Oncologic outcomes of penile cancer treatment at a UK supraregional center

3 min


Penile cancer is a rare cancer in western countries but more common in some Asian, African and South American countries. Most penile cancers are squamous cell carcinomas.

In the past, treatments (radical radiotherapy and amputative penile surgery) have had poor functional outcomes but more recently organ-preserving surgery has been more common with much better functional outcomes.

However, due to the rarity of penile cancer, long-term outcomes of contemporary treatments are not well described.   


The authors used data from a single centre over a 10-year period to report contemporary treatment outcomes of penile squamous cell carcinoma at a UK tertiary supraregional center.

The outcomes included type of treatment, oncologic results, and long-term survival.


Patients with squamous cell carcinoma treated during the period January 2000 to January 2011, with complete medical records and follow-up data of at least 3 years, were included in the study.

Medical records were reviewed to identify the mode of therapy (penile preserving or amputative surgery), pathology reports (reclassified according to the 2009 tumor-nodes-metastasis (TNM) classification), recurrence patterns, and cancer-specific survival (CSS).

Kaplan-Meier plots were used for survival analyses.


203 patients (median age 62.6 years; range 32-89) were identified with a median follow-up of 61 months. At presentation, 165 patients (82%) were node negative, 31 (15%) were node positive, and 7 (3%) had metastatic disease.

Initial treatments included penile preserving surgery (n = 99, 49%), partial penectomy (n = 49, 24%), radical penectomy (n = 48, 24%), and chemotherapy or radiotherapy for metastatic disease (n = 7, 3%).

After organ-preserving surgery, local recurrence occurred in 18 patients (18%, compared with 4% for amputative surgery), with 17 of the 18 recurrences occurring within 3 years.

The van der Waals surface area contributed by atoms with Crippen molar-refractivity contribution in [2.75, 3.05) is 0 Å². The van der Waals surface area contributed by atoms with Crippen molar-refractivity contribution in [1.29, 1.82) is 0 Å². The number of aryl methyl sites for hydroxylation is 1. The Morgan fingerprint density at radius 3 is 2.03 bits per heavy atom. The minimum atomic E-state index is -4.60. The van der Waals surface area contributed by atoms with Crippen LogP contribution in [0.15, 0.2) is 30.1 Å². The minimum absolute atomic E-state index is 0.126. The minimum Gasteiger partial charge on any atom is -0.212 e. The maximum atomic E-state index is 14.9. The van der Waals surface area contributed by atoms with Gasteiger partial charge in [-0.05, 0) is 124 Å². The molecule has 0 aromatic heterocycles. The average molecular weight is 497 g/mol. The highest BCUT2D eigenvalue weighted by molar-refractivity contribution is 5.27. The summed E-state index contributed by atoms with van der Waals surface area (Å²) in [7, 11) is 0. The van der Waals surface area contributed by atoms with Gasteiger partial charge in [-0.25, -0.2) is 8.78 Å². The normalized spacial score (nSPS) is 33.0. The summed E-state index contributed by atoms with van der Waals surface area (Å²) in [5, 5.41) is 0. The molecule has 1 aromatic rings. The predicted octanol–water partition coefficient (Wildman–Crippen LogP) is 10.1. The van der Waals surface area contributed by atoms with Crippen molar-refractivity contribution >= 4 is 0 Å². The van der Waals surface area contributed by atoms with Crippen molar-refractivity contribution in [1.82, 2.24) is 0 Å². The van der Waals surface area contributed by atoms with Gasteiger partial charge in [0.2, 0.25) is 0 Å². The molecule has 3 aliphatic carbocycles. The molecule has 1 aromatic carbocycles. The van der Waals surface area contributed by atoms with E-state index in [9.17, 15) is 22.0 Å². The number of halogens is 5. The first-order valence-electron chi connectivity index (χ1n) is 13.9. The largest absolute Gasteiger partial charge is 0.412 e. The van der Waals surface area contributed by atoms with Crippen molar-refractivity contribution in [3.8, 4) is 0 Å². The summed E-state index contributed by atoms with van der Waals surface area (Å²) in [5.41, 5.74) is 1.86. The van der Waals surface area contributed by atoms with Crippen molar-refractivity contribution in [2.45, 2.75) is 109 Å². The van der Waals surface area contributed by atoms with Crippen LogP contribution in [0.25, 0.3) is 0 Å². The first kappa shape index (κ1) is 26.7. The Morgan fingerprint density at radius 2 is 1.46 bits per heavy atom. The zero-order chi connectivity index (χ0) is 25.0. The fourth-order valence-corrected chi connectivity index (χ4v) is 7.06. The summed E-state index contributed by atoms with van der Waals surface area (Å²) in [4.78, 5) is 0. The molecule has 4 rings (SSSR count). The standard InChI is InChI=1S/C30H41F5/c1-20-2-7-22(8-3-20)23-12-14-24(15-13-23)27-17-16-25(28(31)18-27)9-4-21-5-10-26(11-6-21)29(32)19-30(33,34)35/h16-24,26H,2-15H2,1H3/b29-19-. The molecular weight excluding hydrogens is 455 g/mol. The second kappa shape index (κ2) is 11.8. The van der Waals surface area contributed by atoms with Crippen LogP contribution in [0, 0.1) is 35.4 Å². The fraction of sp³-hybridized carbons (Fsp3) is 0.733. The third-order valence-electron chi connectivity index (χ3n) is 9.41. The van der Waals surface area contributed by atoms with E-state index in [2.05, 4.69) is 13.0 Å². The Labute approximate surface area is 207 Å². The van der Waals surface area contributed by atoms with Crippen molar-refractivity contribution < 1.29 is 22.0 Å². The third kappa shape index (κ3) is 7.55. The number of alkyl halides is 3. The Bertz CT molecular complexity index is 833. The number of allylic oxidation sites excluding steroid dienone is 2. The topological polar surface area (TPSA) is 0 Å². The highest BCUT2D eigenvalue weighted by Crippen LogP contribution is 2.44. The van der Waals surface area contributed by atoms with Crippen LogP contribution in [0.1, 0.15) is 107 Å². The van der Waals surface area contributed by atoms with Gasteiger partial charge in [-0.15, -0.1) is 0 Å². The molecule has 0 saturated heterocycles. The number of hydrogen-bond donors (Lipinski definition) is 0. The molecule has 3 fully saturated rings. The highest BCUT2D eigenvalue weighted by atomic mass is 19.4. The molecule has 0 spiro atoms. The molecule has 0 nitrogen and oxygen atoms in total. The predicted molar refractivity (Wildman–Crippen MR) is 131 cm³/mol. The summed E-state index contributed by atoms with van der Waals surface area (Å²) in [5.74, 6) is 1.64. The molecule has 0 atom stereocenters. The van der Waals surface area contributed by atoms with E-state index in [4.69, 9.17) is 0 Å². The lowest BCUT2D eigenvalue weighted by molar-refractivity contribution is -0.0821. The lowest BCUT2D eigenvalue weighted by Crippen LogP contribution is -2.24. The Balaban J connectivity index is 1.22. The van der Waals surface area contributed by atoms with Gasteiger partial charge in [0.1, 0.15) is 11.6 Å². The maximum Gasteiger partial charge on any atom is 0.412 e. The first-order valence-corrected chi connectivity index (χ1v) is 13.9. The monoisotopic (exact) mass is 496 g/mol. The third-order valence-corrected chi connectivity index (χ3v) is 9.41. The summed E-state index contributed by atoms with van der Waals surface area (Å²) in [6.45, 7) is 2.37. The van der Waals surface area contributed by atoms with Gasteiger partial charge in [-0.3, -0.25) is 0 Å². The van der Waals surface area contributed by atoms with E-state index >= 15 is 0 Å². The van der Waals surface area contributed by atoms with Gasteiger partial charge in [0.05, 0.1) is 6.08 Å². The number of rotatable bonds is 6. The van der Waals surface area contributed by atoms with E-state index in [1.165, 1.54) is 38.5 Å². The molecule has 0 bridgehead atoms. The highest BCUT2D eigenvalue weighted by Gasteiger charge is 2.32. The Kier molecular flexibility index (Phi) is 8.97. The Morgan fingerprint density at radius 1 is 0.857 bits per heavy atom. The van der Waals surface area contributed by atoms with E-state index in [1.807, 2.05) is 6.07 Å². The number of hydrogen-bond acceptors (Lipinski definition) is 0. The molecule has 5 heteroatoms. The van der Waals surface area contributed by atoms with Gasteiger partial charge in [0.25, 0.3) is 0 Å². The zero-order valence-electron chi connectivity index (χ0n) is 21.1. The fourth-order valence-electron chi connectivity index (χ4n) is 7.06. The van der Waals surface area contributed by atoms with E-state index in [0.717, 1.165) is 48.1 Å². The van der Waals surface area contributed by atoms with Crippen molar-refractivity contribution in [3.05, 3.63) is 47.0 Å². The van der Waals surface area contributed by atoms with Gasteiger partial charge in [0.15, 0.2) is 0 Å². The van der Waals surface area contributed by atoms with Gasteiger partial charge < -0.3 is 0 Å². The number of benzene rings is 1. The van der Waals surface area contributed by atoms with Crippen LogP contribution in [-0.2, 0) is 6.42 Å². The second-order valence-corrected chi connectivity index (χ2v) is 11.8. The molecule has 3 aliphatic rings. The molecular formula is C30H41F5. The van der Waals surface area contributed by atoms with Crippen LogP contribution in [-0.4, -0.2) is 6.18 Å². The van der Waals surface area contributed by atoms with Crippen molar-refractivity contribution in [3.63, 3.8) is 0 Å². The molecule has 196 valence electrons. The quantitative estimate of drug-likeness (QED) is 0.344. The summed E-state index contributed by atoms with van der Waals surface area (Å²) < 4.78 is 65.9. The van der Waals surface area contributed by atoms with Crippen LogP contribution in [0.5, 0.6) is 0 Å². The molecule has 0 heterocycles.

Of the 18 recurrences, only 3 had radical penectomy while the other 15 had repeat organ-preserving surgery or laser therapy.

Histopathologic staging was as follows, with pTis (20%), pT1 (27%), pT2 (27%), pT3 (7%), and pT4 (1%). Over the study period, 27 (13%) patients died of penile cancer. Kaplan-Meier analysis showed a 5-year CSS of 85% and a 10-year CSS of 81%.

Five-year CSS was noted to decrease with advancing stage with pN0 tumors (92%), N1 (73%), N2 (61%), N3 (33%), and M1 (0%; P <.0001).


Data from this supraregional centre in the UK with substantial experience in penile cancer management shows good outcomes for penile cancers over the past decade with improvements over time.

There has been an increase in the use of penile-preserving surgery over the years resulting in improved functional, psychosexual and cosmetic outcomes.

However, close follow-up is vital to pick up local recurrence after penile-preserving surgery as most had successful salvage treatment with further organ-preserving surgery.

Overall oncologic outcomes are good with a 5-year CSS of 85% (92% for node-negative disease).

Did you find this page helpful?

Information provided on this website is not a substitute for medical advice

Call 000 for emergency services

If you or someone you know needs urgent medical attention.

Call MensLine Australia on 1300 78 99 78 for 24/7 support

MensLine Australia is a telephone and online counselling service for men with emotional health and relationship concerns.

Sign up to our newsletter

We release two monthly newsletters – one written for men, family and friends, and another for health practitioners.

Your preferred mailing list

Your name

Your email

Stay up to date


Healthy Male acknowledges the traditional owners of the land. We pay our respects to elders past, present and future. We are committed to providing respectful, inclusive services and work environments where all individuals feel accepted, safe, affirmed and celebrated.


Healthy Male is funded by the Australian Government Department of Health and Aged Care. This website does not host any form of advertisement. Information provided on this website is not a substitute for medical advice.

Trusted information partner of